Saratoga Notebook: Scrimshaw OK; Santos Begins 'Vacation'; Pletcher Pair on Track; Evening Attire Wins
Updated: Tuesday, August 26, 2003 2:52 PM
By Mike Kane and Phil JanackLukas Reports Scrimshaw is OK
Posted: Monday, August 25, 2003 10:35 PM
Trainer D. Wayne Lukas said Monday an examination done on Scrimshaw showed that the colt was not injured during the running of the King's Bishop (gr. I) on Saturday.
Lukas said an X-ray of the colt's right knee was negative. "The right knee, he showed a little pressure in it, but only one day," Lukas said. "I said, `With a horse of that caliber you take a picture.' The picture came back clean.'"
The X-rays were sent to veterinarian Dr. Larry Bramlage in Lexington, Ky., to be reviewed. Lukas said Scrimshaw is still at his barn in Saratoga and will be shipped to Keeneland.
Scrimshaw, winner of the Coolmore Lexington Stakes (gr. II) at Keeneland in April, finished third in the Preakness (gr. I). He finished 10th of 13 horses in the seven-furlong King's Bishop, 11 1/4 lengths behind the winner, Valid Video.
Lukas said a published report stating the colt owned by Bob and Beverly Lewis was lame and had a chip in his knee was incorrect.Pletcher Pair Work Toward Hopeful
Bashford Manor Stakes (gr. III) winner Limehouse breezed four furlongs in :49 1/5 Monday morning for trainer Todd Pletcher, and will run next in the Hopeful (gr. I) on Saturday.
In that race he will meet stablemate and Sanford (gr. II) winner Chapel Royal, who worked five furlongs Monday in 1:01 1/5.
"In a perfect world, you would never run two of your horses against each other," said Pletcher, whose string numbers 135 between Saratoga, Belmont Park and Monmouth Park. "But, you have to do what's best for each horse and each owner."
Value Plus, an impressive debut winner here July 26, went six furlongs in 1:14 breezing Monday, and will make his next start in the Futurity Stakes (gr. I) Sept. 14 at Belmont.Santos Begins 'Vacation'
Jockey Jose Santos will miss the last week of the meet serving a suspension that stemmed from an incident on opening day, July 23.
Starting Tuesday, Saratoga's dark day, Santos will be out 10 days through Sept. 4. Belmont Park's fall meet begins Sept. 5.
Santos drew the suspension for his ride on longshot Light Night in the sixth race on July 23. In the lead on the inside down the stretch, Santos switched to a left-handed whip, causing his horse to bear out and impede Soahib. Light Night was disqualified and placed second.
Santos was given an automatic stay when he appealed the suspension. He dropped his appeal before Monday's scheduled hearing.
"I want to get it over with. I don't believe in appeals," Santos said. "I had to do it here because it was early in the meet. There was going to be a lot of things going to interfere later on with me. I'm planning to go to Chile in December and maybe go to Japan the end of November.
"I love to be here. I wish I could have gone all the way to the end, but I gotta do what I gotta do."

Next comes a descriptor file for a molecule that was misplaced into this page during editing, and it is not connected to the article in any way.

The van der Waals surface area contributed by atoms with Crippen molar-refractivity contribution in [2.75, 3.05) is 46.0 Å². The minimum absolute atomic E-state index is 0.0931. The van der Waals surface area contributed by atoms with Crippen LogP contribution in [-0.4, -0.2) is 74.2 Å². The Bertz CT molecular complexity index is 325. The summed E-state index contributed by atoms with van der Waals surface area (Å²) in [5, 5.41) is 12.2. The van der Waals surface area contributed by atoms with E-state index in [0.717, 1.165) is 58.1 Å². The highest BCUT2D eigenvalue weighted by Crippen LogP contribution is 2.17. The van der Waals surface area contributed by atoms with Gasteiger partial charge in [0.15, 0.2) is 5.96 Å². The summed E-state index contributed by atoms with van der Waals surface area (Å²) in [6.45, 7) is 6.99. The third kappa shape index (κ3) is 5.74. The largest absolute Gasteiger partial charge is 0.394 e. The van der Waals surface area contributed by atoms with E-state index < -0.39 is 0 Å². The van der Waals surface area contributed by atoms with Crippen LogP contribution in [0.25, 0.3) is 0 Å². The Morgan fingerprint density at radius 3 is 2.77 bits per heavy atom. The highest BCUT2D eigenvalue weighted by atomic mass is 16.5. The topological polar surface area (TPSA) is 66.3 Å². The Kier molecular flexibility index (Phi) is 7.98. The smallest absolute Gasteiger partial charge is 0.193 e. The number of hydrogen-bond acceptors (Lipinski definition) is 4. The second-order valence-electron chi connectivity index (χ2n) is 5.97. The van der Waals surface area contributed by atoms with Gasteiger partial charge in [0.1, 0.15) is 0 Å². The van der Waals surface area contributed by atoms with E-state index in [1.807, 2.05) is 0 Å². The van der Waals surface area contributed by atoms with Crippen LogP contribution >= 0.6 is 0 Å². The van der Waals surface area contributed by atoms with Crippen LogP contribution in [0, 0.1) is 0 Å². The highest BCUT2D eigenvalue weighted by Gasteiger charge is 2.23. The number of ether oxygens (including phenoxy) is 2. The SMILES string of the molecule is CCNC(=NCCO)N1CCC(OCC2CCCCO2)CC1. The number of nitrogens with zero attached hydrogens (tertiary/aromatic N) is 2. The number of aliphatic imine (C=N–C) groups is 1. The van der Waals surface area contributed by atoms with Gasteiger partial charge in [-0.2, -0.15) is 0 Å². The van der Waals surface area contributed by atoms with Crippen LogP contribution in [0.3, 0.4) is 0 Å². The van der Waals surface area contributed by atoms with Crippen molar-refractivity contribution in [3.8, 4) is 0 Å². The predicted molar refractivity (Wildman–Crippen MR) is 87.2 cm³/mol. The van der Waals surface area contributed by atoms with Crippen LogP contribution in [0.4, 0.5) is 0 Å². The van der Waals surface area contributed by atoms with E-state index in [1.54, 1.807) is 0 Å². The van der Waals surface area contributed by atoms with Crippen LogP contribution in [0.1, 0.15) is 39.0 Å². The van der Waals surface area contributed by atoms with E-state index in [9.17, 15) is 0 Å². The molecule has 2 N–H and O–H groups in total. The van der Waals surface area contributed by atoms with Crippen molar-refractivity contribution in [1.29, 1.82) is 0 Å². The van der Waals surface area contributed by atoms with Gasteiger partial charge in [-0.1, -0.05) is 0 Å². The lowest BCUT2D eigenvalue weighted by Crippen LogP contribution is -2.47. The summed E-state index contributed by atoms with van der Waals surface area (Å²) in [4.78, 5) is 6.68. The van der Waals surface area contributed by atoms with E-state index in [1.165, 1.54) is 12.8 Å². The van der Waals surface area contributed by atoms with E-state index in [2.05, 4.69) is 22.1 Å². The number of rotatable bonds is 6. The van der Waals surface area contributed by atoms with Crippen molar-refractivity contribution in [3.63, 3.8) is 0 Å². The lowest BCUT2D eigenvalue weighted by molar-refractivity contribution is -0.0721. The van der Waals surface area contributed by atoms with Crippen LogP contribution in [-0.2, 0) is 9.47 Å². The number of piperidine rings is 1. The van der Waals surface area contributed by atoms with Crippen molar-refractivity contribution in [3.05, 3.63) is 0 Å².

Santos rode in seven of nine races Monday, finishing in the money six times and winning twice: aboard the 2-year-old Forestry filly Smokey Glacken, a half-sister to 1997 sprint champion Smoke Glacken, for her impressive debut victory in the sixth, and Sixty Seconds in the Glens Falls Handicap (gr. IIIT). During the day, his mounts earned $125,050.
In all, Santos finished with 14 wins in 126 mounts (11%), 23 seconds and 22 thirds for purses of $1,324,868. He won the grade I Personal Ensign with long shot Passing Shot and the Albany Handicap for New York-breds with Traffic Chief, and was second in the grade I Whitney with Volponi and the grade I Ballerina with Shine Again.
"It was not bad. It was not good, either. It was right in-between," Santos said.
He was fired from Volponi after the Whitney, and did not ride in the Travers after Kentucky Derby (gr. I) and Preakness (gr. I) winner Funny Cide came down sick.
"My summer's over, but it comes at a good time, too," he said. "I have to bring the family back to Florida and we're going to drive all the way there. I'll be back just in time for Belmont. It's going to work out for the best."Evening Attire Wins Again
Multiple stakes winner Evening Attire picked up his second win of the meet in Monday's seventh race. In typical late-running fashion, the 5-year-old gelding rallied from well off the pace to run the nine furlongs in 1:48 2/5, finishing 1 1/4 lengths in front of pacesetter Crafty Shaw.
Evening Attire was the 3-5 favorite in a field cut to six by scratches of Sohaib, Onthedeanslist, Hard Buck and Hero's Tribute.
"He just did his thing. He's a nice horse," trainer Pat Kelly said. "We tried to get him a two-turn race before we head back. It worked out fine."
Evening Attire won a nine-furlong allowance on opening day in a race that was washed off the grass, then came back 10 days later and ran third to Medaglia d'Oro and Volponi in the Whitney (gr. I).
Kelly said he will consider several options from here, including the Jockey Club Gold Cup (gr. I) Sept. 27 and the Meadowlands Cup (gr. II) Oct. 3. The Breeders' Cup Classic, Powered by Dodge (gr. I) also remains a possibility.
"We'd like to run back in the Gold Cup," he said. "If the weather looks like it's nice, who knows. The Meadowlands Cup is around the same time frame. I did nominate to the Man o' War (gr. IT, Sept. 6) if it were to be raining when we get back to Belmont. It's weight-for-age, so they can't put 137 pounds on us.
"If we get back to the Breeders' Cup, that'd be great. If we don't, that'll be great, too. It's fun. It makes me get up at 5 o'clock every morning. He's a star and he knows it. We've got to try and replace him somewhere along the line and find another one."
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